PATRICK CHAN'S COMEBACK: Speaking of eating crow, there were an awful lot of naysayers when it came to Patrick Chan's comeback, weren't there? I'll be the first to admit that Chan seemed perhaps a little more confident than I would be if I were in his shoes. He finished off the podium at the Grand Prix Final in Barcelona, his practices here in Halifax were not all smooth sailing but in both the short program and free skate here he was nothing short of spectacular. He made quad/triples look like a walk in the park; he oozed confidence, control and attack. Chan is one of those skaters who you have to see live to really appreciate just how good he is and was he ever on top of his game here! The best part? All of that Chanflation at Nationals that folks relish harping on about... you couldn't say that here. He earned 103.58 in his short program, 192.09 in the free for a total of 295.67 and the marks (PCS included) were truly reflective of the performances he delivered both days. Yes, he's going to face a ton of competition going up against Yuzu and friends at Worlds, but his efforts here yet again reminded us all of just what he is capable of when he's on.  


IT TAKES TWO: After the excitement in the women's and ice dance competitions, I don't think I was ready for another nail biter but the pairs event was just that. Meagan Duhamel and Eric Radford may have had bobbles in both of their programs, but they fought so, so hard and their win with a score of 221.75 was well deserved. With five consecutive Canadian titles now, they join the likes of Dafoe and Bowden, Underhill and Martini and Brasseur and Eisler in the history books. The throw quad was there, the throw triple Lutz was there but beyond the big ticket items, there's really such an improvement in the PCS side of their skating this season that correlates exactly with their music choices and program layout decisions. Yes, there may be Russians but there always Russians... I don't doubt for a second these two have what it takes to repeat as World Champions.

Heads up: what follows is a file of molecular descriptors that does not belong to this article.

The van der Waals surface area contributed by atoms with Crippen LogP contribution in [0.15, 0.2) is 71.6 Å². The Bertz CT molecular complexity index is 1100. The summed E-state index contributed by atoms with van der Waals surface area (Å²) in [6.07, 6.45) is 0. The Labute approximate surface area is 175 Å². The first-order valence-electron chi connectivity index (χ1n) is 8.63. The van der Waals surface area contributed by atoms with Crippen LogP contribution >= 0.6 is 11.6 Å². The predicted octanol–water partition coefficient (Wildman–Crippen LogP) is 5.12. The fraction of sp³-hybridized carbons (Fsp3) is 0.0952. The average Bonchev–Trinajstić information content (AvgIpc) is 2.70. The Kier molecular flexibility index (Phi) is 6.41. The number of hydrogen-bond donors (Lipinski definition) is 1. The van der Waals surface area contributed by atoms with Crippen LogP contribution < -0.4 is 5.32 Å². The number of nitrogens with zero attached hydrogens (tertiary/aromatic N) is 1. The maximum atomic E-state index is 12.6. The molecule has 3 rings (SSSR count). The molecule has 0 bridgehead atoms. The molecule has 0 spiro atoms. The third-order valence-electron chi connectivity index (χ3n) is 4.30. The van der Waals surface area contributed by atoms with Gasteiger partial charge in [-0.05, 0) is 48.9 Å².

Julianne Séguin and Charlie Bilodeau delivered two flawless performances and sold the heck out of their free skate to "A Whiter Shade Of Pale" (alas, not the Annie Lennox version) for second place with a score of 211.40. Their standing ovation was well deserved and I thought the scores could have been a smidgen closer. If you think about how quickly this team's rise in the ranks from juniors has been, it makes them all the more exciting. They couldn't have done anything better.


And Lubov and Dylan? Wow! They brought it in both performances too and they really offer something different style wise juxtaposed with their competitors. That lift with the one-foot feature in the free skate right in front of the judges is always a show stopper and 204.22 is a great score especially when you look back and realize they were in the 160 range at last year's World Championships in Shanghai, China.